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Research: A look at ag phosphorus and water quality

Driving too close to waterways when spreading artificial fertiliser and farmyard manure can negatively affect water quality due to excess phosphorus.

It can take up to 70 years for phosphorus to break down from the fertiliser which in turn can cause all sorts of issues for the plant life, animals, and humans that depend upon it. That has been the subject of a recent joint study carried out by Trinity College in Dublin, Ireland and the experts from the Canadian Light Source (CLS) at the University of Saskatchewan in Canada.

Water samples were taken in Ireland and Sweden to assess the phosphorus levels. Photo: Chris McCullough
Water samples were taken in Ireland and Sweden to assess the phosphorus levels. Photo: Chris McCullough

The study involved collecting water and sediment samples from a number of waterways in Ireland and Sweden and using the CLS expertise to beam a light through them to determine the phosphorus content.

Armed with this information, the scientists hope to highlight the detrimental effect excess phosphorus can have on waterways to farmers in a bid to encourage more efficient fertiliser spreading.

Long term storage and release

The study's goal, as explained by Trinity College’s Dr David O’Connell, principle investigator of the project named Eutro-SED, was to research the long-term storage and release of phosphorus in water systems.

David says: “The topic was conceived and decided upon in 2016 by myself in collaboration with Professor Laurence Gill at TCD and Professor Yongfeng Hu who is a beamline scientist at the Canadian Light Source.

“The majority of phosphorus applied to agricultural crops in the form of manure and artificial fertiliser is not utilised by the growing crop.

“A significant proportion of the phosphorus applied to crops may be washed off and accumulates in rivers, streams, lakes, and groundwaters largely in different particulate mineral and/or organic forms.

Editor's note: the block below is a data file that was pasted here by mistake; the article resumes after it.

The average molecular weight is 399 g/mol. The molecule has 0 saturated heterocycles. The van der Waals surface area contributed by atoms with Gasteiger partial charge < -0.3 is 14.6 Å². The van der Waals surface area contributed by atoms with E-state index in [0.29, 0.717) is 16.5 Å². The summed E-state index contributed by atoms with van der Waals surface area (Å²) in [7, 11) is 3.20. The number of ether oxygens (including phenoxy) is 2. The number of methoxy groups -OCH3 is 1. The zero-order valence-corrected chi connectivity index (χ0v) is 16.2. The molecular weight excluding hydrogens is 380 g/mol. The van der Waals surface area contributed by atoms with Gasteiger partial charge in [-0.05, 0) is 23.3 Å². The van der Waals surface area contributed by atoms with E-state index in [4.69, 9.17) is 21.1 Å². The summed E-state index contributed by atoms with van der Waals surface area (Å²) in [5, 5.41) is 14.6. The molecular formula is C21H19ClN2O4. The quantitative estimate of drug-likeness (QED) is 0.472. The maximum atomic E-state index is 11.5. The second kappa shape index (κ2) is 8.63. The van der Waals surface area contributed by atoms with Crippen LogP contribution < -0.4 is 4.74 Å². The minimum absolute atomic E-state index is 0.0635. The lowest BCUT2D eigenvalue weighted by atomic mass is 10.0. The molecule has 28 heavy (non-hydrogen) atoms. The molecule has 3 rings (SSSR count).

These accumulated phosphorus species are termed ‘legacy phosphorus’ which may leach back out into the water in a more biologically available and soluble form for decades, thereby impacting on surface and groundwater ecosystems,” he said.

The aims of this project included assessing the bioavailability of P (phosphorus) associated with suspended solids in agricultural catchment streams. The team at CLS used their spectroscopic techniques to determine how much phosphorus was present in the various samples from different areas of the river or stream.

Dr Yongfeng Hu, senior scientist at CLS and adjunct professor at University of Saskatchewan, explained his input into the project.

He says: “Phosphorus is a fertiliser necessary for crop production. In addition to commercial fertiliser, or inorganic P, animal manure is an important source of P.

“Over-fertilisation, as a result of agricultural activities, which is a common problem, would lead to the leaking of P into water systems. We successfully collected samples from running water, combined the lab-based analyses, and advanced characterisations through the collaboration in Canada, Ireland, and Sweden, and the bioavailability/transformation of P was revealed.

David O'Connell in action obtaining water samples. Photo: David O'Connell
David O'Connell in action obtaining water samples. Photo: David O'Connell

Take home message: international collaboration is necessary

“The key take home message is that international collaboration is necessary and successful and useful information about bioavailability/transformation of P is obtained for dynamic water systems,” he said.

There is little information available about the phosphorus content of different areas of waterways and sediment traps, hence making this research by the scientists quite unique and very useful.

David explains why this work was important and how beneficial it was to enlist the help of Dr Yongfeng Hu at CLS.